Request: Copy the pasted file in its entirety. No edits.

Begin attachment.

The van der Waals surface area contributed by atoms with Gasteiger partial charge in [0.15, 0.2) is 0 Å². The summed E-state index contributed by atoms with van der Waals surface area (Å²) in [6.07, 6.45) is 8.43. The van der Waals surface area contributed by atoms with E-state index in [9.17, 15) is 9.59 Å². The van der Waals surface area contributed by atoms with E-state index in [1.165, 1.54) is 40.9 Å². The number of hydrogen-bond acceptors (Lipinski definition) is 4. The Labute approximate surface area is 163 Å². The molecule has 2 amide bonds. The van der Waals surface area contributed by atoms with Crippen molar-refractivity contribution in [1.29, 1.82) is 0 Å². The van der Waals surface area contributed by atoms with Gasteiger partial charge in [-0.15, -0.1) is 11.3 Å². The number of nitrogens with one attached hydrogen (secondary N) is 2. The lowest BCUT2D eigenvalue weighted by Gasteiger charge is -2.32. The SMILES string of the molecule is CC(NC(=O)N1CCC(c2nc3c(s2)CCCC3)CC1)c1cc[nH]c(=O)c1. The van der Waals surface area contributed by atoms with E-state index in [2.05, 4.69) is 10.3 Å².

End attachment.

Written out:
The van der Waals surface area contributed by atoms with Gasteiger partial charge in [0.15, 0.2) is 0 Å². The summed E-state index contributed by atoms with van der Waals surface area (Å²) in [6.07, 6.45) is 8.43. The van der Waals surface area contributed by atoms with E-state index in [9.17, 15) is 9.59 Å². The van der Waals surface area contributed by atoms with E-state index in [1.165, 1.54) is 40.9 Å². The number of hydrogen-bond acceptors (Lipinski definition) is 4. The Labute approximate surface area is 163 Å². The molecule has 2 amide bonds. The van der Waals surface area contributed by atoms with Crippen molar-refractivity contribution in [1.29, 1.82) is 0 Å². The van der Waals surface area contributed by atoms with Gasteiger partial charge in [-0.15, -0.1) is 11.3 Å². The number of nitrogens with one attached hydrogen (secondary N) is 2. The lowest BCUT2D eigenvalue weighted by Gasteiger charge is -2.32. The SMILES string of the molecule is CC(NC(=O)N1CCC(c2nc3c(s2)CCCC3)CC1)c1cc[nH]c(=O)c1. The van der Waals surface area contributed by atoms with E-state index in [2.05, 4.69) is 10.3 Å².